Hi! I’m Sandra Ebejer, a writer from upstate New York. I’m also a mom, a wife, a bookworm, an arts lover, an owner of two cats who hate each other, a music fan, a terrible visual artist, an addict of high-quality television… I could go on and on.
My work has been published in a number of outlets, including The Washington Post, The Boston Globe, Shondaland, Greatist, The Girlfriend from AARP, FLOOD Magazine, Brevity, Scary Mommy, and Sammiches & Psych Meds, among others. To see my full portfolio or read my blog, visit my website at sandraebejer.com.
Below is a…
I left my arts fundraising job in 2018 to become a freelance writer. I didn’t know where to begin or what type of writing I wanted to do; I just knew that I needed a change after 13 years as a grant writer.
I started by blogging and publishing personal essays on Medium but then began submitting my work to more traditional outlets, and in March 2019, I had an essay published in The Boston Globe. Since then, I’ve garnered bylines in The Washington Post, Shondaland, Greatist, FLOOD Magazine, Writer’s Digest Magazine, Real Simple, and many others.
The journey wasn’t…
One of the biggest challenges of being a freelance writer is figuring out how to do the job. There are no colleagues to chat with at the water cooler. There is no boss to train you. There’s no HR department or employee handbook. You’re on your own, kid.
Luckily, there are many, many others out there doing the same work, and many of them are happy to offer their guidance and support.
Over time, I’ve subscribed to quite a few newsletters that have helped me navigate this weird field, and I want to highlight a few of my favorites.
Of all the records stacked side by side in our living room, The Monkees’ 1966 eponymous debut was my favorite. Not for the songs, catchy as they were, but for the sleeve. Caressing the LP, slightly scratched from years of repeated playing, the sleeve would have been just another piece of paper were it not for the doodles drawn by my mother’s teenage hand: ink sketches of girls with long flipped hair wearing mini dresses and go-go boots, surrounded by declarations of love for different members of the band.
“Elaine,” my mother wrote about herself, “loves Peter.”
Peter? I thought…
Life is weird.
I recently sat down, as I do every December, to take stock of my year as a writer. I assumed the outcome would be bleak. After all, this has been the year of OMG EVERYTHING IS AWFUL ALL THE TIME.
This was the year of COVID-19, of a seemingly never-ending presidential election, of George Floyd and Rayshard Brooks and Breonna Taylor and far too many other Black victims, of unemployment and the closing down of everything we love and previously took for granted.
And…here we are, right back in the holiday season. It’s weird. I remember writing my annual Holiday Gift Guide last year. And I vaguely remember the start of 2020. But March through, well, today has been a bit of a blur. Do you think we can redo this year once, you know, *gestures wildly* all this is behind us?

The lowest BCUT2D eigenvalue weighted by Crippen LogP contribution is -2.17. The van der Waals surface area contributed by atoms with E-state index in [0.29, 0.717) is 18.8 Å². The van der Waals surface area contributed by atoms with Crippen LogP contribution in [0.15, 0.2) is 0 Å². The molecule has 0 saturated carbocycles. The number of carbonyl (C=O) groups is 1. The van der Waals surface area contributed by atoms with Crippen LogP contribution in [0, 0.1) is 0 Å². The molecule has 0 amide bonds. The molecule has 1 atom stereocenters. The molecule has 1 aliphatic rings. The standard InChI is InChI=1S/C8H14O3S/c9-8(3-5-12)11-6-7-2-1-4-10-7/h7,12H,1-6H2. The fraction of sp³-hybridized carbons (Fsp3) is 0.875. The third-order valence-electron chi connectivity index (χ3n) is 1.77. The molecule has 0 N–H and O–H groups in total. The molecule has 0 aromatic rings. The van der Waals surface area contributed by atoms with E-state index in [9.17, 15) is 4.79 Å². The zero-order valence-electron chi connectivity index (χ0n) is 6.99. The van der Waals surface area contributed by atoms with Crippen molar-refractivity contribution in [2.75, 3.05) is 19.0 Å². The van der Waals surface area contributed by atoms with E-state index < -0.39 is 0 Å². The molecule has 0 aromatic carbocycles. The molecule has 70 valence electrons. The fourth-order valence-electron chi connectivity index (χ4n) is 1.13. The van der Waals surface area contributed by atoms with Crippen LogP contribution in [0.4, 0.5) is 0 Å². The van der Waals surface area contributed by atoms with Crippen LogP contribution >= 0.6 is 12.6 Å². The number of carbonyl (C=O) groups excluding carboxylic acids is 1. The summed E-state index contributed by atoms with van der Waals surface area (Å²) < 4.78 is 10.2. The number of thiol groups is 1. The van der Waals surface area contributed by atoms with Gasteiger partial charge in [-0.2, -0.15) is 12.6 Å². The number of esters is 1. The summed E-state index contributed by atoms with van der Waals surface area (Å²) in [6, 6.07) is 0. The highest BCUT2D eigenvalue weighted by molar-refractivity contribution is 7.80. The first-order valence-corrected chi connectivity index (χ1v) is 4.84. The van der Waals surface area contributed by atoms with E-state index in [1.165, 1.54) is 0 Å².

Even if we’re not mentally prepared for it, we may as well get started with our shopping. I mean, your Favorite Writer can’t pen their next novel or secure a big byline without t-shirts and memberships and books and whatnot. Gotta…
“The Story Behind the Story” is a behind-the-scenes series on the essays and articles I’ve published in various outlets. By sharing information on pitches, rejections, and lessons learned (all the information I wish I’d had when I was starting out), I hope to help other writers who are trying to establish a successful writing career.
I love my freelance writing job. It’s exhausting and stressful and the pay is terrible, but man, are there some perks. Like that time I got to interview my idol of many decades for a story in a national publication and then her team promoted…
It happened again.
I just read yet another post about how Medium is a terrible platform, written by a Medium writer and published…on Medium.
Seriously, can someone who is unhappy with this site — unhappy enough to whine about it ad nauseam — explain to me why they would continue to publish here? Is this a thing that one does in other areas of life? Like, do you go to Starbucks, buy shitty coffee, rant about how bad it is, and then go back and buy it again the next day?
Look, I get why people become frustrated here…
A funny thing happened on the way to Phase 4 of reopening: I stopped stressing about my writing.
This isn’t to say I stopped caring about my writing. But I stopped having the “wake up in the middle of the night terrified I’d made a colossal life mistake” panic attacks that I’d had pre-pandemic.
See, I’ve only been freelancing for two years. I left my nonprofit career in my early 40s to write for newspapers and magazines. The first thing I did when I made the change was to read all the writing books, subscribe to all the writing magazines…
“The Story Behind the Story” is a behind-the-scenes series on the essays and articles I’ve published in various outlets. By sharing information on pitches, rejections, and lessons learned (all the information I wish I’d had when I was starting out), I hope to help other writers who are trying to establish a successful writing career. (Disclosure: Any link below with an * is an affiliate link, which means I will earn a small commission if you click through and make a purchase.)
When I decided two years ago to become a full-time freelance writer, I was overwhelmed by the possibilities…